Friday, November 27, 2020

Regionalist Participants in Free Russia Forum Remain ‘Dissidents among Dissidents,’ Shtepa Says

Paul Goble

            Staunton, November 24 – A year ago, Vadim Shtepa, editor of the Tallinn-based Region.Expert portal, said that at the eighth Vilnius Forum of Free Russia, regionalists and federalists were “dissidents among dissidents,” that is, they found themselves dissenting from those who dissent from Putin’s Russia (

            This year’s meeting, which took place virtually because of the pandemic, showed some improvement, he suggests, but unfortunately, regionalists and federalists remain outside the concerns of most of the others who continue to view a free Russia as a single whole rather than as a composite of various regions which seek their own status (

            “Nevertheless,” Shtepa continues, issues involving decentralization and de-imperialization are no longer viewed as the marginal issues they once were but as ones that must be addressed if any of the other goals of the larger but still centralist “dissident” community are to be achieved.

            During a session devoted to the recent Putin constitutional amendments, Moscow commentator Igor Yakovenko “completely justifiably noted the need for ‘the regionalization of the opposition,’” but he used the term “’disintegration’” thus showing that he has not escaped the Moscow-centricity he has often criticized.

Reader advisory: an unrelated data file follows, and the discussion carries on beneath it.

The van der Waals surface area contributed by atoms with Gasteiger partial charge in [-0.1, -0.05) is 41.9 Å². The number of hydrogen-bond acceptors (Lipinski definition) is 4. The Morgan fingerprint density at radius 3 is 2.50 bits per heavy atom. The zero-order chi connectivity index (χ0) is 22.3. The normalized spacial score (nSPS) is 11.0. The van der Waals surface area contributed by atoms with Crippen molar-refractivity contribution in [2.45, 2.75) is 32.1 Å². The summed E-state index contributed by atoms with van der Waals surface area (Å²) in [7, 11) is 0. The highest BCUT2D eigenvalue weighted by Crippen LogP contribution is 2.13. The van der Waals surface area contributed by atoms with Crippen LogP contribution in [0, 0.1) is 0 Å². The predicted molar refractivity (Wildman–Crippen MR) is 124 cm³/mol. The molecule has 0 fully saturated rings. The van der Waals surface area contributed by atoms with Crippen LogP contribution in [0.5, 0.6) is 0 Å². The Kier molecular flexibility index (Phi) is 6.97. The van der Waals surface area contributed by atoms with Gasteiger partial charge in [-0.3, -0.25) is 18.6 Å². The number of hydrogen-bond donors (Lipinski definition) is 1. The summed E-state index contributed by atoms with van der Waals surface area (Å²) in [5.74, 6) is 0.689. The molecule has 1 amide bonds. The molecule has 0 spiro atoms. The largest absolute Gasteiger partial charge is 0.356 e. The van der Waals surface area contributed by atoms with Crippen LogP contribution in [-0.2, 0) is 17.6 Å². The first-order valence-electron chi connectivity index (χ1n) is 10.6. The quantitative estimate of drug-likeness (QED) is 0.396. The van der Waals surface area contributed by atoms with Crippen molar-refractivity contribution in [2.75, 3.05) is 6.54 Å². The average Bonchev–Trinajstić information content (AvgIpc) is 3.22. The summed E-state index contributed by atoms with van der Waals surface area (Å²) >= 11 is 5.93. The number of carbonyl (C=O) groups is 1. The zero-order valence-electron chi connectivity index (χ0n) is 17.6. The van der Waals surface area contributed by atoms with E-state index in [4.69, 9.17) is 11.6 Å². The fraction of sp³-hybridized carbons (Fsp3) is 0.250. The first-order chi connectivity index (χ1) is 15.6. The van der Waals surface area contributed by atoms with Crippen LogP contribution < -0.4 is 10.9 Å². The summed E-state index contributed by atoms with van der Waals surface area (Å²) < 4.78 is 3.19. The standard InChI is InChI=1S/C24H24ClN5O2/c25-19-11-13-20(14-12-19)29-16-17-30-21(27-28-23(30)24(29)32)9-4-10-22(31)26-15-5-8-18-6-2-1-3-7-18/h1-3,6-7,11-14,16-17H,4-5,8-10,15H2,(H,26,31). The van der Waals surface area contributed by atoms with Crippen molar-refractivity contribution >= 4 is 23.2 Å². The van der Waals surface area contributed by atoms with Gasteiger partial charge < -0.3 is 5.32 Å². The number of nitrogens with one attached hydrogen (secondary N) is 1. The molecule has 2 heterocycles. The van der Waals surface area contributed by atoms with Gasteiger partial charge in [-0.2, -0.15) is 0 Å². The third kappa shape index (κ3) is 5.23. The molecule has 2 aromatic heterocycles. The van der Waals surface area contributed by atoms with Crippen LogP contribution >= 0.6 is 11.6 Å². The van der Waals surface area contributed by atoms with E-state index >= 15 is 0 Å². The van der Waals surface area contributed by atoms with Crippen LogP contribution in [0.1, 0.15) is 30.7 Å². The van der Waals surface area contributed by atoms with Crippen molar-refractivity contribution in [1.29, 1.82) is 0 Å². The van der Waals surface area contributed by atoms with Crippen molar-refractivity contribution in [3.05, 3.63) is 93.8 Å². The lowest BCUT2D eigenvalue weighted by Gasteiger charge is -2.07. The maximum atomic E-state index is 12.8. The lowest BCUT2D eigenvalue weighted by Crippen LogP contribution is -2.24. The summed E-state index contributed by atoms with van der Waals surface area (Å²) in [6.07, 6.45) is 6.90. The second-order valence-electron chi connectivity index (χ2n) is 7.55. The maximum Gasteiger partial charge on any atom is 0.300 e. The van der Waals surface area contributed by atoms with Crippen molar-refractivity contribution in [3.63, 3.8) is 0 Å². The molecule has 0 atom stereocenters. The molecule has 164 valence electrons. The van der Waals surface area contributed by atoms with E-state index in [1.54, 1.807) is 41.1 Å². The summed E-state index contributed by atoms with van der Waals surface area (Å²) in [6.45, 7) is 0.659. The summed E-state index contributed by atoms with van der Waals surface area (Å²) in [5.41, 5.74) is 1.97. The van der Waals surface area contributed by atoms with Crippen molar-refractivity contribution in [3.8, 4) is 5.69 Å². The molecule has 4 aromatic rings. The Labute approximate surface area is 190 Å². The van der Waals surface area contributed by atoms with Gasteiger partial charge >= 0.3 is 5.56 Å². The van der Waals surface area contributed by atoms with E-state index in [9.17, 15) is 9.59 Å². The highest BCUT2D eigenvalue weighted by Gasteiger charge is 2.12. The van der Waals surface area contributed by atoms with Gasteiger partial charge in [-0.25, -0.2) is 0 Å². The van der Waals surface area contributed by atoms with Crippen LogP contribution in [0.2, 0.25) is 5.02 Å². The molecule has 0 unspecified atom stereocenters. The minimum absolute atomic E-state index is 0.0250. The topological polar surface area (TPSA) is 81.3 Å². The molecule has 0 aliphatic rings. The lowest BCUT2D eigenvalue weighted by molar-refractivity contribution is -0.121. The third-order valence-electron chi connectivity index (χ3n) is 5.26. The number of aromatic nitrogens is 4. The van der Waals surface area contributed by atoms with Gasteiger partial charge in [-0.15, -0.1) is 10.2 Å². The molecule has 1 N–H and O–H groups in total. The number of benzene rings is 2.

The thing is, Shtepa argues, “the regionalization of the country looks like ‘disintegration’ only from the point of view of a resident of the imperial capital. From the point of view of residents of various regions, this process looks completely different.” It is about “self-administration and self-determination.”

            At the roundtable “the dissidents within the dissidents” had devoted to whether federalism could be reborn in Russia, “the word ‘disintegration’ was almost never mentioned.” Instead, those Moscow denounces as separatists showed that they were focused on expanding inter-regional cooperation from Ingermanland to Khabarovsk.

            During the federalism roundtable, something else became obvious: there needs to be a clearer distinction made between regionalism and federalism. They are closely related but they reflect somewhat different sensibilities and thus have somewhat different consequences. It is important to recognize that.

            “If regionalism arises from the internal specifics of a region, federalism expresses its external interest in treaty relations with its neighbors.” They are thus cooperative, but a focus on one without the other can lead to problems. “For example, regionalism without federalism leads to isolationism,” while federalism without regionalism ignores the diversity of the regions.

            If the Free Russia Forum can integrate that understanding into its programmatic discussions, then there is hope that those who are dissenters within it now will find their place; if it can’t, then there is a possibility that the regionalists and federalists will need their own forum, something that will only impoverish and weaken the current one. 


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